After watching what is now the top-grossing film in the United States, "Borat: Cultural Learnings on America for Make Glorious Nation of Kazakhstan," viewers seem to have one of two reactions. Either they are busy wiping the tears of laughter from their eyes or they are scratching their heads, wondering who, ultimately, the joke is on.
Such is the dilemma of Borat. It is decidedly unclear whether Sacha Baron Cohen, the film’s star and producer, intends simply to make us laugh or whether he intends to make us think-or both.
Borat’s travels from New York City through the American south smack of a Tocquevellian tradition of critiquing American culture through pointing out the anomalies, the caricatures of American bigots, and provoking the worst in his subject’s moral character. Yet Borat splices these biting criticisms of American ignorance with scenes that appeal to the mindless, sophomoric humor of fart jokes and nudity.
By the end of Borat, the viewer is ashamed to be an American, since the film essentially generalizes that all New Yorkers are aggressive, all Southerners bigots, and all American idols made of silicone. Is Borat’s an accurate assessment? Perhaps, in part. But does it reflect the majority of the population, and of its viewers? No.
Consider Garrison Keilor’s critique of American Vertigo: Traveling America in the Footsteps of Tocqueville, a book by Bernard-Henri Levi about his experiences traveling across the United States:
"You meet Sharon Stone and John Kerry and a woman who once weighed 488 pounds and an obese couple carrying rifles, but there’s nobody here whom you recognize. In more than 300 pages, nobody tells a joke. Nobody does much work. Nobody sits and eats and enjoys their food. You’ve lived all your life in America, never attended a megachurch or a brothel, don’t own guns, are non-Amish, and it dawns on you that this is a book about the French."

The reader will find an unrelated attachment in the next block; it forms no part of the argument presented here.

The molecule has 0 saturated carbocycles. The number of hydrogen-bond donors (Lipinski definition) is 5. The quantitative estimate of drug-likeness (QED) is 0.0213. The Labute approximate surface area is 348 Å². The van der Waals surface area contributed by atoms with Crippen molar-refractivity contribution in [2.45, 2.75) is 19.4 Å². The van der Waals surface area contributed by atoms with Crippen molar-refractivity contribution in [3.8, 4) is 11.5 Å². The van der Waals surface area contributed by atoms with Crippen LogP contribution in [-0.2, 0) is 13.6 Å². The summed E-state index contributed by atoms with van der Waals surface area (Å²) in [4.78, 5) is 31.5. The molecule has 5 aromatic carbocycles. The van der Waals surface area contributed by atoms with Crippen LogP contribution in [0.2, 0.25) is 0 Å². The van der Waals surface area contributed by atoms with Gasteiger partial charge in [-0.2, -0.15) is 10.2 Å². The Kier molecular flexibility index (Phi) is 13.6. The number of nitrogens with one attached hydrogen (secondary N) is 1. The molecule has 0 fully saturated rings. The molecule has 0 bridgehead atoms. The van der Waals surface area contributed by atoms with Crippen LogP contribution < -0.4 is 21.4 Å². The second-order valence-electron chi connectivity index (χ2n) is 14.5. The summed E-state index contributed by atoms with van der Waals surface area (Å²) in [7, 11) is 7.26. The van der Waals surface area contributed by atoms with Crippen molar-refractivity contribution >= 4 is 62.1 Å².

This, too, is the problem of Borat. The lines between what is staged and what is real are blurred, to the point that it is unclear who is speaking their minds (which of course are filled with racism) and who is just playing along with the joke. The characters interviewed in Borat are coming to the revelation that they were duped into unwittingly providing the film with racist and bigoted soundbites under false premises. How much credence do we lend two drunken college students rambling about the benefits of slavery and the advantages minorities enjoy, anyway? Do they represent the moral failures of an entire nation? Do they represent you and me? Is the joke on them or is it on us, as Americans?
Satire fundamentally suggests a need for change. We caricature and lampoon that which we feel is in need of repair-in this case American bigotry. So what do we make of Borat? What lesson are we taught? After all, what in the film is real and what is fake? How do we correct the moral failures that Borat, the investigative journalist, has "uncovered"?
This is where the film fails. It teases its audience with the promise of satire, but ultimately leaves them with two naked men wrestling.
Damned if it isn’t funny, though.